Not only does this impact on the mental health of fat, Black, Queer, Disabled folks (the main
reason the movement was made) but their bodies are quite literally made invisible by social media
algorithms. For model Nyome Nicholas-Williams (@curvynyome) this is having a huge impact on
her career because her content is being deleted for ‘infringing nudity standards’, despite being
fully clothed…which basically means ‘your fatness is not welcome here’.
In an industry where social media interaction is currency, Nyome has stated that she has missed
out on campaigns or offered an income far lower than her worth because her content reach is

Nyome has shared this image with us, it’s a behind the scenes shot taken during the ‘uncensored’ project and was ironically removed from instagram for the very same thing that she campaigns for. 
Image credit – The image was taken by Jennifer McCord, the uncensored project is by Sam Dawood and Lydia Reeves. 

Acknowledging my privilege

This isn’t to say that slim women aren’t affected by diet culture too. In my teens I experimented
with various dangerous diets (laxatives, diet pills) and worked out excessively. It wasn’t until my
mid 20s that I discovered the reason my daily sit ups weren’t getting rid of my ‘muffin top’ was
because it was actually my womb I had been trying to crunch away for all of those years.
Despite my own experiences that I know are unfortunately not an anomaly, it doesn’t mean that I
get to take up space in a movement that isn’t for me.

I know that I can go into any shop and my size will be on the rack, or that I will go to the doctors
and when I complain of a health problem they won!t tell me to lose weight before taking me
seriously… but that’s the reality for the people who genuinely belong in the body positivity
And that’s without going into the micro-aggressions in social situations that must be humiliating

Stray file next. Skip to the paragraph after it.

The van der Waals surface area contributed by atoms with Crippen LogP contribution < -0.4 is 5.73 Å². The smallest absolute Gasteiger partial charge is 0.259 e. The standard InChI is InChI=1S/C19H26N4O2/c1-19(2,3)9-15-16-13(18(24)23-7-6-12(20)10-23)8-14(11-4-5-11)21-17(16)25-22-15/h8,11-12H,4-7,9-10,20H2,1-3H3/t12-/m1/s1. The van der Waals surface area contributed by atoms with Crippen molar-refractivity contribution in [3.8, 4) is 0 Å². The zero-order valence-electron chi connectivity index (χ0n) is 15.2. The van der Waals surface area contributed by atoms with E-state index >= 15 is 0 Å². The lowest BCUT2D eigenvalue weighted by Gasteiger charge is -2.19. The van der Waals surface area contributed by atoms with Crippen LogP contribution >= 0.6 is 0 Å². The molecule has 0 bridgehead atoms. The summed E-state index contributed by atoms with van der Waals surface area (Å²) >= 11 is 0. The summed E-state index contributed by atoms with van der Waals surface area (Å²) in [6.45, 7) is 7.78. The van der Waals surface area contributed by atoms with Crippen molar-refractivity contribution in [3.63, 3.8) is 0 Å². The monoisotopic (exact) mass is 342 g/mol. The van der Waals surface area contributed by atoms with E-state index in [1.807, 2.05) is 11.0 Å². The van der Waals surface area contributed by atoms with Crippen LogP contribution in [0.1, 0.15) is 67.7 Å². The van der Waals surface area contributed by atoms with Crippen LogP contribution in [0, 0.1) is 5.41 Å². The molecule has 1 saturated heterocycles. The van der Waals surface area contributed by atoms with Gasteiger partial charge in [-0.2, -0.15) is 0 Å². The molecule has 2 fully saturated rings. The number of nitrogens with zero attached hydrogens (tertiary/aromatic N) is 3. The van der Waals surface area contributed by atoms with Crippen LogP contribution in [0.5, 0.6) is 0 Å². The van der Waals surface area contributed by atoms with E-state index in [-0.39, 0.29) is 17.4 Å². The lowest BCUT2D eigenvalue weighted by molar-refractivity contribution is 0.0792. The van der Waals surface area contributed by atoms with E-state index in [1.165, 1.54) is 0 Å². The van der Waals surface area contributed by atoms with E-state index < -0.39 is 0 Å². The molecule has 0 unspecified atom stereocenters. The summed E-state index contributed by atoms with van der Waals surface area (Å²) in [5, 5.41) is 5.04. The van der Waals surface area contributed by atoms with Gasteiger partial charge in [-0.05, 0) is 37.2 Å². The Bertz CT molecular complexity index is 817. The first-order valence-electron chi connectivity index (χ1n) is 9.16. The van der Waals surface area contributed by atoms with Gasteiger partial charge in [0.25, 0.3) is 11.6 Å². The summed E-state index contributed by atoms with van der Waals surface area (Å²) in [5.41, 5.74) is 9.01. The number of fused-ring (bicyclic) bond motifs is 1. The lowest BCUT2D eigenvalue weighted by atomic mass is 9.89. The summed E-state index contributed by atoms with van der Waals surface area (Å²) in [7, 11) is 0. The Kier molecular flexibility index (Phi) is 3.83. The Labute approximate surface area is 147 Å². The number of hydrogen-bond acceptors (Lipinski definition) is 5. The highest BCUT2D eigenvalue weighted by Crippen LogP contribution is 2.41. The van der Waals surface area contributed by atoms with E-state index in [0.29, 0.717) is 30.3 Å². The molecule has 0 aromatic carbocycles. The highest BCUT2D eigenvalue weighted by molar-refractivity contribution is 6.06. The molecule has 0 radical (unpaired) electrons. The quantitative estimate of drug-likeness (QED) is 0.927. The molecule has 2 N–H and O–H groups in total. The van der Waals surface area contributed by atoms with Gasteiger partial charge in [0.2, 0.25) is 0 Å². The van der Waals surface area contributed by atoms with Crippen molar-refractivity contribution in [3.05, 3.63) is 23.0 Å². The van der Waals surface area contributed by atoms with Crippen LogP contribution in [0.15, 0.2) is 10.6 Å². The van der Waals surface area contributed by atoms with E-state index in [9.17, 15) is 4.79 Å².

and soul destroying.

More than a Hashtag

I’m sure it started out innocently but that’s the thing with privilege, those with it don’t have to stop
and think about the very real struggle for those lower in the pecking order. Hashtags may seem
like a harmless hack to boost serotonin with more online engagement but it can truly impact
marginalised communities virtually, physically, financially, emotionally and mentally.
But don’t take my word for it. Here are some wonderful resources by brilliant women within the
body positivity movement that I highly recommend!


Fattily Ever After – Stephanie Yeboah
Any podcast that Stephanie is on, she speaks so eloquently about this issue (my favourite is her
interview on I_weigh with Jameela Jamil).
Hunger – Roxanne Gay
Article: Please stop using ‘you’ve lost weight’ as a compliment – Nyome Williams January 2022.

Article – From New York to Instagram: The history of the body positivity movement

This post was written by Ella Peel, Inclusion and Diversity Lead for the Celebrant Coaching and Training Academy.

One Response

  1. Sally gordon says:

    Really interesting article! Very eye opening and well written ! It’s really important that marginalised voices are heard and you have given a good example in this article of how social media, internet and societies continued bias is exacerbated ! You’ve exposed this aptly ! Well done !